SARS-CoV-2 populates ocular surfaces in COVID-19 patients in Northern Italy

The results of a new study1 suggest that SARS-CoV-2 may diffuse from the ocular surfaces to the patient’s body, and use of a conjunctival swab may be another method of diagnosing the virus, according to Claudio Azzolini, MD, from the Unit of Ophthalmology, Azienda Socio-Sanitaria Territoriale (ASST) dei Sette Laghi, Department of Medicine and Surgery, University of Insubria, Varese, Italy,

Azzolini and colleagues investigated the rate of severe acute respiratory syndrome coronavirus 2 (SARS-CoV-2) detected in the tears of patients with COVID-19 based on the hypothesis that bodily fluids may serve as the conduits of viral spread, although thus far “insufficient information is available on the presence of the virus in human tears,” they pointed out.

The investigators used real-time reverse transcriptase-polymerase chain reaction (rRT-PCR) to detect the virus in the tear samples from 91 patients in 2 intensive care units in northern Italy, between April 9 and May 5, 2020.

COVID-19 had been clinically diagnosed using rRT-PCR performed on nasopharyngeal swabs and by radiology studies of these patients.

Seventeen healthy volunteers who provided conjunctival swabs served as controls. The mean age of the 108 study participants was 58.7 years (55 women).

“SARS-CoV-2 was found on the ocular surface in 52 of 91 patients with COVID-19 (57.1%; 95% CI, 46.3%-67.5%), with a wide variability in the mean viral load from both eyes,” the investigators said.

They also evaluated a subset of 41 patients who had nasopharyngeal and conjunctival swabs performed on the same day or within 2 days and reported a “concordance of 63.0% (95% CI, 41.0%-81.0%) was found between positive conjunctival and nasopharyngeal swab test results when performed within 2 days of each other.”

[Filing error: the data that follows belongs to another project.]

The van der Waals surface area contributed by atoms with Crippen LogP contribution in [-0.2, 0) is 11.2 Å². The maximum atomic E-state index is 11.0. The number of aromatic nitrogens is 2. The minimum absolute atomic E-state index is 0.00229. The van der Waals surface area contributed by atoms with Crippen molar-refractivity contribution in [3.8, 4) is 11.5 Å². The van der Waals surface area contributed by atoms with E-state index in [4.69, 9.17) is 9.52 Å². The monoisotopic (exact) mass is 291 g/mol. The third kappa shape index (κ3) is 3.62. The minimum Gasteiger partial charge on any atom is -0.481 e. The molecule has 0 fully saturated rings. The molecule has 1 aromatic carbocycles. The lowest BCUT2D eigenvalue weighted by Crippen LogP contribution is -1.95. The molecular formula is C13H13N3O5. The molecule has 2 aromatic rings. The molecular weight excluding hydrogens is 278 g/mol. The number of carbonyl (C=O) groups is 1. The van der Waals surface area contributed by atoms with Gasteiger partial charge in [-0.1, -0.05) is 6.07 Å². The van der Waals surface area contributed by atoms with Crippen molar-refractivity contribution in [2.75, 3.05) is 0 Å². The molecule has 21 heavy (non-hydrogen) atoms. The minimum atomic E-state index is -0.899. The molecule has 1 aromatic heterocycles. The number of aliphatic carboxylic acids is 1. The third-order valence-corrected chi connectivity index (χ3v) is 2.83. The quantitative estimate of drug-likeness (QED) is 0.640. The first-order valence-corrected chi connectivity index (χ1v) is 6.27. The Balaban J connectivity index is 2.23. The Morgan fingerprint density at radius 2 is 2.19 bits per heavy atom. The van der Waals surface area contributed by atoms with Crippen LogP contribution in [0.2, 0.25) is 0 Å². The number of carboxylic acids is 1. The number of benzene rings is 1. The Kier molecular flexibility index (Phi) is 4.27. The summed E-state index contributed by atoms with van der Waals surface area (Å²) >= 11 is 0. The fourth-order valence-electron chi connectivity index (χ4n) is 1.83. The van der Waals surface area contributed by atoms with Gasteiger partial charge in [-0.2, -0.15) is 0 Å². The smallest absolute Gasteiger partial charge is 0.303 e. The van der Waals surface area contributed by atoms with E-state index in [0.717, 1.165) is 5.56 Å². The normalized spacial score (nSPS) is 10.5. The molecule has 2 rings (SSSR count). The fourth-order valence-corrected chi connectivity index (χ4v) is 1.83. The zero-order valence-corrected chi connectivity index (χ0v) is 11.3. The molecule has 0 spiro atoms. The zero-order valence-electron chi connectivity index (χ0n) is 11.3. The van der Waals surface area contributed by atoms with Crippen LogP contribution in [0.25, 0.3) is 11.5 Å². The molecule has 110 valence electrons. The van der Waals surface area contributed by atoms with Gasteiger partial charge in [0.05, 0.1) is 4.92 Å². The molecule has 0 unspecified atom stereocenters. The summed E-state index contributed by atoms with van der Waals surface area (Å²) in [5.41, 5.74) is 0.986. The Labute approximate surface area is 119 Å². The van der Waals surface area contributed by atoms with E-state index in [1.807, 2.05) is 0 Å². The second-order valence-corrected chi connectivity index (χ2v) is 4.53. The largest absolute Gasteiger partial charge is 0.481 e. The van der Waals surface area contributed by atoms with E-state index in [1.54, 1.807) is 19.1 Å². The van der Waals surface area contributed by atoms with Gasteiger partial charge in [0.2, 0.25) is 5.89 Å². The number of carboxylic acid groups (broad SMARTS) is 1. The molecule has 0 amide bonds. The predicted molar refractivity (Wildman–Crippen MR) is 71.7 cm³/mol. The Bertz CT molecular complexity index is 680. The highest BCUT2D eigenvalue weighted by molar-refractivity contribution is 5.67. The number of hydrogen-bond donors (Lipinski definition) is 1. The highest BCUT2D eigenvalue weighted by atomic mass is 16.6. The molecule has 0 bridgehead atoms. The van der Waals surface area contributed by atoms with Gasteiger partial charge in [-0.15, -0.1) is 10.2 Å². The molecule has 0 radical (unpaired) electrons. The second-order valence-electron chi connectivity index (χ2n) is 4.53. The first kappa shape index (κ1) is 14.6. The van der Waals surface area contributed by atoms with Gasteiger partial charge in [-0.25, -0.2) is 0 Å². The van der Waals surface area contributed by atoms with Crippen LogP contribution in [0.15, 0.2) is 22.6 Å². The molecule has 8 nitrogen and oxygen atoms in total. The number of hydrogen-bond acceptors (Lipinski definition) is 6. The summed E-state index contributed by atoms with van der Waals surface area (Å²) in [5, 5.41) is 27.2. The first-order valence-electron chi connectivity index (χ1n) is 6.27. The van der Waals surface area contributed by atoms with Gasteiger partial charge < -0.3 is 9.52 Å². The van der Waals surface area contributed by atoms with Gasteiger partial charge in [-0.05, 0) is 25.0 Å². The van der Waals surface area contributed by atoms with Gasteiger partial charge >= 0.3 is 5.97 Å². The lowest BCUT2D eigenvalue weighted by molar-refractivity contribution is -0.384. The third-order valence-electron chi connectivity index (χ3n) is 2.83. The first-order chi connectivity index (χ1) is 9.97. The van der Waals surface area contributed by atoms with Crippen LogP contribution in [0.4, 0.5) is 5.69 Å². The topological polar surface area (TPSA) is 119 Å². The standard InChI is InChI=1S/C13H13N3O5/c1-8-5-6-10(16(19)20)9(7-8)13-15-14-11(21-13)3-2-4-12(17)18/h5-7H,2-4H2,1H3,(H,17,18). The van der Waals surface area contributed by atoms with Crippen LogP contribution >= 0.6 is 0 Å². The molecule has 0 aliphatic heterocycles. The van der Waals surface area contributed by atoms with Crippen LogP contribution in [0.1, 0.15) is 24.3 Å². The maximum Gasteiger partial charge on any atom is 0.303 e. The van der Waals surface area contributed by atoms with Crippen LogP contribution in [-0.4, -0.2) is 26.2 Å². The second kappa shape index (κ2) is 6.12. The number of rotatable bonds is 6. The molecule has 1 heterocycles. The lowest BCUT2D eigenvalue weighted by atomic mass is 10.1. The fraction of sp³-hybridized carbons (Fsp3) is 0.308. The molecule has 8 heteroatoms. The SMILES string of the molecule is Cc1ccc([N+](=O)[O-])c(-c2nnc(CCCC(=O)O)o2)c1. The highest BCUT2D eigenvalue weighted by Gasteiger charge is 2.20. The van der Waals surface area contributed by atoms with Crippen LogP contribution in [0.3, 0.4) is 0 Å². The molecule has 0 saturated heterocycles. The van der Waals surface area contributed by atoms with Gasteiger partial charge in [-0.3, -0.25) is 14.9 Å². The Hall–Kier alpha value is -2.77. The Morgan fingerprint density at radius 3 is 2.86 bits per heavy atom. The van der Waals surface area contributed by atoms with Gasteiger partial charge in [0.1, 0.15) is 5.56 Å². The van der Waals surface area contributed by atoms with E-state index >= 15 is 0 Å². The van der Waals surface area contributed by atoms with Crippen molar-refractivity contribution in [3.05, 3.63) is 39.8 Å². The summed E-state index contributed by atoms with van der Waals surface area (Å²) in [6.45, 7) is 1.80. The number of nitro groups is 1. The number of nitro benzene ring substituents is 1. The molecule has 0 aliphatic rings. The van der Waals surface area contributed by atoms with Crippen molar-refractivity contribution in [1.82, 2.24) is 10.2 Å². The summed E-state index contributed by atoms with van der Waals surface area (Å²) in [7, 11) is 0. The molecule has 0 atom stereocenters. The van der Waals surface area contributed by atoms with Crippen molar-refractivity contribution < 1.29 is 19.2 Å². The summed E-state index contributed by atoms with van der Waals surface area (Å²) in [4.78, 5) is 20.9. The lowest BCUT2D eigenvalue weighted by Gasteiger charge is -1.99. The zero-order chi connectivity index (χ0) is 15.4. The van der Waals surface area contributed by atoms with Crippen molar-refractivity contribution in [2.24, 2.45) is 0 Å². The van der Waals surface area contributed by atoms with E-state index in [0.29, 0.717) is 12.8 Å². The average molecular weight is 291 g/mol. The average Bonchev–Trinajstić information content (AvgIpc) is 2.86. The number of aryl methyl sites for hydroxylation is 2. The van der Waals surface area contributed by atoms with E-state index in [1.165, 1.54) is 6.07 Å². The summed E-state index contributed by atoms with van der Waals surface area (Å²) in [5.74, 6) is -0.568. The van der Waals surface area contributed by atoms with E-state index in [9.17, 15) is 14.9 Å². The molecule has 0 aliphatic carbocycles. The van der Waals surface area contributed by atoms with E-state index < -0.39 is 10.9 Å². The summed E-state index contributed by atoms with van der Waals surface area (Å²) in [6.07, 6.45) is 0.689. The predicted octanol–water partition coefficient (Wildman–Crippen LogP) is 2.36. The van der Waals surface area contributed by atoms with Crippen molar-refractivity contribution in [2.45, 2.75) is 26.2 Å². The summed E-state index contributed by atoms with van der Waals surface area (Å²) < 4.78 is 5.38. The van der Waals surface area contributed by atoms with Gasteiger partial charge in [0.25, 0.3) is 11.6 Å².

Seven of 17 patients (41.2%; 95% CI, 18.0%-67.0%) in the subset had negative conjunctival and nasopharyngeal swabs, and the other 10 of these patients had negative nasopharyngeal swabs but positive conjunctival swabs.

This study showed that SARS-CoV-2 RNA was on the ocular surface in more than half of the patients in the COVID-19 cohort. 

“Because patients may have positive test results with a conjunctival swab and negative results with a nasopharyngeal swab, use of the slightly invasive conjunctival swab may be considered as a supplementary diagnostic test,” the investigators advised.

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Reference
1. Azzolini C, Donati S, Premi E, et al. SARS-CoV-2 on ocular surfaces in a cohort of patients with COVID-19 from the Lombardy Region, Italy. JAMA Ophthalmol. Published online March 4, 2021. doi:10.1001/jamaophthalmol.2020.5464